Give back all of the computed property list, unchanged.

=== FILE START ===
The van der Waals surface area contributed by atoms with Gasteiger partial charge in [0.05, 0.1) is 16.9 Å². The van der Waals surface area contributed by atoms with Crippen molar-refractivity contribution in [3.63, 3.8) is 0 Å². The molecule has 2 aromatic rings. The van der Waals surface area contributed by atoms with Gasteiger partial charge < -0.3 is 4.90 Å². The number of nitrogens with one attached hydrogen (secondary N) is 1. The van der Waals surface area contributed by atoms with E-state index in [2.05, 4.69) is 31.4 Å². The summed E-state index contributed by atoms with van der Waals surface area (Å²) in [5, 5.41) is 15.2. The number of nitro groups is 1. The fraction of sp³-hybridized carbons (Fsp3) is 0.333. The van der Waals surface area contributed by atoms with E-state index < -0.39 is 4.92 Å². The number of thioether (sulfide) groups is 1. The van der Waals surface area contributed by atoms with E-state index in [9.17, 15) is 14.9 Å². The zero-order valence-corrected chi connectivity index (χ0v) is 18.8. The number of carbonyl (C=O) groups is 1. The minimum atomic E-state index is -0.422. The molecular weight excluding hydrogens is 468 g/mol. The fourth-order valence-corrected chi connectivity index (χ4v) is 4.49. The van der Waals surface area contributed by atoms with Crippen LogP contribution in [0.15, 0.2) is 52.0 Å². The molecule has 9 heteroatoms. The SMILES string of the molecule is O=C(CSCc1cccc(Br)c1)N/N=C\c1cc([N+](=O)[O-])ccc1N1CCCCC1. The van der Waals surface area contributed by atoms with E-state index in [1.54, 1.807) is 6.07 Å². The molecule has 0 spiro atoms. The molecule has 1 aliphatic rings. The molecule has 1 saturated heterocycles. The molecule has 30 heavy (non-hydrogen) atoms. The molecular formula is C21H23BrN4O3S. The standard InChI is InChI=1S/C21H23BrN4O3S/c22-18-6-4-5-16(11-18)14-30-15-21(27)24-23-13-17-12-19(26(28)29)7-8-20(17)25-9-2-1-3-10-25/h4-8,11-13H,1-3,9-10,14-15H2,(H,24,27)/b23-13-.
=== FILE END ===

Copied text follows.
The van der Waals surface area contributed by atoms with Gasteiger partial charge in [0.05, 0.1) is 16.9 Å². The van der Waals surface area contributed by atoms with Crippen molar-refractivity contribution in [3.63, 3.8) is 0 Å². The molecule has 2 aromatic rings. The van der Waals surface area contributed by atoms with Gasteiger partial charge < -0.3 is 4.90 Å². The number of nitrogens with one attached hydrogen (secondary N) is 1. The van der Waals surface area contributed by atoms with E-state index in [2.05, 4.69) is 31.4 Å². The summed E-state index contributed by atoms with van der Waals surface area (Å²) in [5, 5.41) is 15.2. The number of nitro groups is 1. The fraction of sp³-hybridized carbons (Fsp3) is 0.333. The van der Waals surface area contributed by atoms with E-state index < -0.39 is 4.92 Å². The number of thioether (sulfide) groups is 1. The van der Waals surface area contributed by atoms with E-state index in [9.17, 15) is 14.9 Å². The zero-order valence-corrected chi connectivity index (χ0v) is 18.8. The number of carbonyl (C=O) groups is 1. The minimum atomic E-state index is -0.422. The molecular weight excluding hydrogens is 468 g/mol. The fourth-order valence-corrected chi connectivity index (χ4v) is 4.49. The van der Waals surface area contributed by atoms with Crippen LogP contribution in [0.15, 0.2) is 52.0 Å². The molecule has 9 heteroatoms. The SMILES string of the molecule is O=C(CSCc1cccc(Br)c1)N/N=C\c1cc([N+](=O)[O-])ccc1N1CCCCC1. The van der Waals surface area contributed by atoms with E-state index in [1.54, 1.807) is 6.07 Å². The molecule has 0 spiro atoms. The molecule has 1 aliphatic rings. The molecule has 1 saturated heterocycles. The molecule has 30 heavy (non-hydrogen) atoms. The molecular formula is C21H23BrN4O3S. The standard InChI is InChI=1S/C21H23BrN4O3S/c22-18-6-4-5-16(11-18)14-30-15-21(27)24-23-13-17-12-19(26(28)29)7-8-20(17)25-9-2-1-3-10-25/h4-8,11-13H,1-3,9-10,14-15H2,(H,24,27)/b23-13-.